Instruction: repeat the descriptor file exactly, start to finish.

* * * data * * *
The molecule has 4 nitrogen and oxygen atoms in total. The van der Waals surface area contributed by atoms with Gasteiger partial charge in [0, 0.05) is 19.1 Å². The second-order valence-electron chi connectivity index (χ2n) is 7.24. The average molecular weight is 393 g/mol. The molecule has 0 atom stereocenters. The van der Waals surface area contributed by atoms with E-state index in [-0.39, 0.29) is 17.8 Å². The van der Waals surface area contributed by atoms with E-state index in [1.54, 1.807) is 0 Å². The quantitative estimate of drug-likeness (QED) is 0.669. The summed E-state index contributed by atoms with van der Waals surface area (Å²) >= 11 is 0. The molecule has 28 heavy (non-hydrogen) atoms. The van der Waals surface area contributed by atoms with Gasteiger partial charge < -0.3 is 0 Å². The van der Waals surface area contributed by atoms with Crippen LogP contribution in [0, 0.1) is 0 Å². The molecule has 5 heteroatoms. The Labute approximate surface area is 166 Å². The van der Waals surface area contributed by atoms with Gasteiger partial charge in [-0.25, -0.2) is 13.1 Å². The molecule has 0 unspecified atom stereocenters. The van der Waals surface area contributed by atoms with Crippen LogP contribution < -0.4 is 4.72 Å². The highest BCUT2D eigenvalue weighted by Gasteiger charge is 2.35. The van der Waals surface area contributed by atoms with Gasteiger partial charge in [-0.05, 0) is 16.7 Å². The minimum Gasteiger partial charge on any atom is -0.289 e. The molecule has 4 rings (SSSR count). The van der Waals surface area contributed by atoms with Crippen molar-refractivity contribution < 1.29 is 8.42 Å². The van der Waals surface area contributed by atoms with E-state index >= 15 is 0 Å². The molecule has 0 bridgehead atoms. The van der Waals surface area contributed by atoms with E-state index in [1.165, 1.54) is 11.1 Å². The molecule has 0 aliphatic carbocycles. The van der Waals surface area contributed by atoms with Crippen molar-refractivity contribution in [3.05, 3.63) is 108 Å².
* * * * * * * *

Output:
The molecule has 4 nitrogen and oxygen atoms in total. The van der Waals surface area contributed by atoms with Gasteiger partial charge in [0, 0.05) is 19.1 Å². The second-order valence-electron chi connectivity index (χ2n) is 7.24. The average molecular weight is 393 g/mol. The molecule has 0 atom stereocenters. The van der Waals surface area contributed by atoms with E-state index in [-0.39, 0.29) is 17.8 Å². The van der Waals surface area contributed by atoms with E-state index in [1.54, 1.807) is 0 Å². The quantitative estimate of drug-likeness (QED) is 0.669. The summed E-state index contributed by atoms with van der Waals surface area (Å²) >= 11 is 0. The molecule has 28 heavy (non-hydrogen) atoms. The van der Waals surface area contributed by atoms with Gasteiger partial charge < -0.3 is 0 Å². The van der Waals surface area contributed by atoms with Crippen LogP contribution in [0, 0.1) is 0 Å². The molecule has 5 heteroatoms. The Labute approximate surface area is 166 Å². The van der Waals surface area contributed by atoms with Gasteiger partial charge in [-0.25, -0.2) is 13.1 Å². The molecule has 0 unspecified atom stereocenters. The van der Waals surface area contributed by atoms with Crippen LogP contribution < -0.4 is 4.72 Å². The highest BCUT2D eigenvalue weighted by Gasteiger charge is 2.35. The van der Waals surface area contributed by atoms with Gasteiger partial charge in [-0.05, 0) is 16.7 Å². The minimum Gasteiger partial charge on any atom is -0.289 e. The molecule has 4 rings (SSSR count). The van der Waals surface area contributed by atoms with Crippen molar-refractivity contribution < 1.29 is 8.42 Å². The van der Waals surface area contributed by atoms with E-state index >= 15 is 0 Å². The molecule has 0 bridgehead atoms. The van der Waals surface area contributed by atoms with E-state index in [1.165, 1.54) is 11.1 Å². The molecule has 0 aliphatic carbocycles. The van der Waals surface area contributed by atoms with Crippen molar-refractivity contribution in [3.05, 3.63) is 108 Å².